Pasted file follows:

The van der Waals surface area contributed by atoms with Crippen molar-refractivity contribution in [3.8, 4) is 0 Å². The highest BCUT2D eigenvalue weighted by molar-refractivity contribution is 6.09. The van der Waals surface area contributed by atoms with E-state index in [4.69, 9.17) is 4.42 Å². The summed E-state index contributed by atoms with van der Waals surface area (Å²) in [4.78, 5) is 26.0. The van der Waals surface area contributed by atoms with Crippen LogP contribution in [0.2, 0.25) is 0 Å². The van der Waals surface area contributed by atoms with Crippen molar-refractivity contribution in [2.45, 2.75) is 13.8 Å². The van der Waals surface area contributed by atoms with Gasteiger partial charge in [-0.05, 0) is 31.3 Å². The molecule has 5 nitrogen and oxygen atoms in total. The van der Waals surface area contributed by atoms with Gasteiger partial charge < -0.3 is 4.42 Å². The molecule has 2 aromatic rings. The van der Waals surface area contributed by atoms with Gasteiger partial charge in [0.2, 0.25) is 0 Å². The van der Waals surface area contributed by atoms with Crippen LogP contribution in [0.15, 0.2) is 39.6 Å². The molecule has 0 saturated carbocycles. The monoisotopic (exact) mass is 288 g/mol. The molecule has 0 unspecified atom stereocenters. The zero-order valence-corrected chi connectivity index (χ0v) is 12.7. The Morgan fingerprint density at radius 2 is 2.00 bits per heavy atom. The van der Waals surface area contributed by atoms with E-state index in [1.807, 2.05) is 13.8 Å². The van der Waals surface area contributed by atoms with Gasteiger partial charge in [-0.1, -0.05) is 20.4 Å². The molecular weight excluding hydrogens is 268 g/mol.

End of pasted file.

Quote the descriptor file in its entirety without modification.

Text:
The van der Waals surface area contributed by atoms with Crippen molar-refractivity contribution in [3.8, 4) is 0 Å². The highest BCUT2D eigenvalue weighted by molar-refractivity contribution is 6.09. The van der Waals surface area contributed by atoms with E-state index in [4.69, 9.17) is 4.42 Å². The summed E-state index contributed by atoms with van der Waals surface area (Å²) in [4.78, 5) is 26.0. The van der Waals surface area contributed by atoms with Crippen LogP contribution in [0.2, 0.25) is 0 Å². The van der Waals surface area contributed by atoms with Crippen molar-refractivity contribution in [2.45, 2.75) is 13.8 Å². The van der Waals surface area contributed by atoms with Gasteiger partial charge in [-0.05, 0) is 31.3 Å². The molecule has 5 nitrogen and oxygen atoms in total. The van der Waals surface area contributed by atoms with Gasteiger partial charge < -0.3 is 4.42 Å². The molecule has 2 aromatic rings. The van der Waals surface area contributed by atoms with Gasteiger partial charge in [0.2, 0.25) is 0 Å². The van der Waals surface area contributed by atoms with Crippen LogP contribution in [0.15, 0.2) is 39.6 Å². The molecule has 0 saturated carbocycles. The monoisotopic (exact) mass is 288 g/mol. The molecule has 0 unspecified atom stereocenters. The zero-order valence-corrected chi connectivity index (χ0v) is 12.7. The Morgan fingerprint density at radius 2 is 2.00 bits per heavy atom. The van der Waals surface area contributed by atoms with E-state index in [1.807, 2.05) is 13.8 Å². The van der Waals surface area contributed by atoms with Gasteiger partial charge in [-0.1, -0.05) is 20.4 Å². The molecular weight excluding hydrogens is 268 g/mol.